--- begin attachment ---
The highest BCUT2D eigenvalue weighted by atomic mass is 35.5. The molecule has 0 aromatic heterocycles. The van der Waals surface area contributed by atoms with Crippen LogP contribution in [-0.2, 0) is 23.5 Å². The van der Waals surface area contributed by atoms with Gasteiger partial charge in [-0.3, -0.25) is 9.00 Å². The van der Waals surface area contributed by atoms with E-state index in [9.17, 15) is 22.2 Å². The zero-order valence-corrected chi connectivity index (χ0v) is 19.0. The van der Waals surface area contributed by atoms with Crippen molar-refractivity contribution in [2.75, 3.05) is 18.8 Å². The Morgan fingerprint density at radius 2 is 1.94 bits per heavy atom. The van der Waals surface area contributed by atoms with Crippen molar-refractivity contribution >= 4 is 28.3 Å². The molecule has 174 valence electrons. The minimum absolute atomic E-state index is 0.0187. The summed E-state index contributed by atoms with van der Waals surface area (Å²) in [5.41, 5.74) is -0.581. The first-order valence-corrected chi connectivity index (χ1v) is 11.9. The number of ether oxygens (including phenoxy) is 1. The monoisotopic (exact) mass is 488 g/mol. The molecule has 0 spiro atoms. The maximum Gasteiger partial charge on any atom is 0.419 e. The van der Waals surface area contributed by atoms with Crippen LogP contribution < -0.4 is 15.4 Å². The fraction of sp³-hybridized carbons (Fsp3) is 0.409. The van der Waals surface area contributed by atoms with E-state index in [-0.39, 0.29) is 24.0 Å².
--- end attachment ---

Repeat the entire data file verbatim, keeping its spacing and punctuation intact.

The highest BCUT2D eigenvalue weighted by atomic mass is 35.5. The molecule has 0 aromatic heterocycles. The van der Waals surface area contributed by atoms with Crippen LogP contribution in [-0.2, 0) is 23.5 Å². The van der Waals surface area contributed by atoms with Gasteiger partial charge in [-0.3, -0.25) is 9.00 Å². The van der Waals surface area contributed by atoms with E-state index in [9.17, 15) is 22.2 Å². The zero-order valence-corrected chi connectivity index (χ0v) is 19.0. The van der Waals surface area contributed by atoms with Crippen molar-refractivity contribution in [2.75, 3.05) is 18.8 Å². The Morgan fingerprint density at radius 2 is 1.94 bits per heavy atom. The van der Waals surface area contributed by atoms with Crippen molar-refractivity contribution >= 4 is 28.3 Å². The molecule has 174 valence electrons. The minimum absolute atomic E-state index is 0.0187. The summed E-state index contributed by atoms with van der Waals surface area (Å²) in [5.41, 5.74) is -0.581. The first-order valence-corrected chi connectivity index (χ1v) is 11.9. The number of ether oxygens (including phenoxy) is 1. The monoisotopic (exact) mass is 488 g/mol. The molecule has 0 spiro atoms. The maximum Gasteiger partial charge on any atom is 0.419 e. The van der Waals surface area contributed by atoms with Crippen LogP contribution < -0.4 is 15.4 Å². The fraction of sp³-hybridized carbons (Fsp3) is 0.409. The van der Waals surface area contributed by atoms with E-state index in [-0.39, 0.29) is 24.0 Å².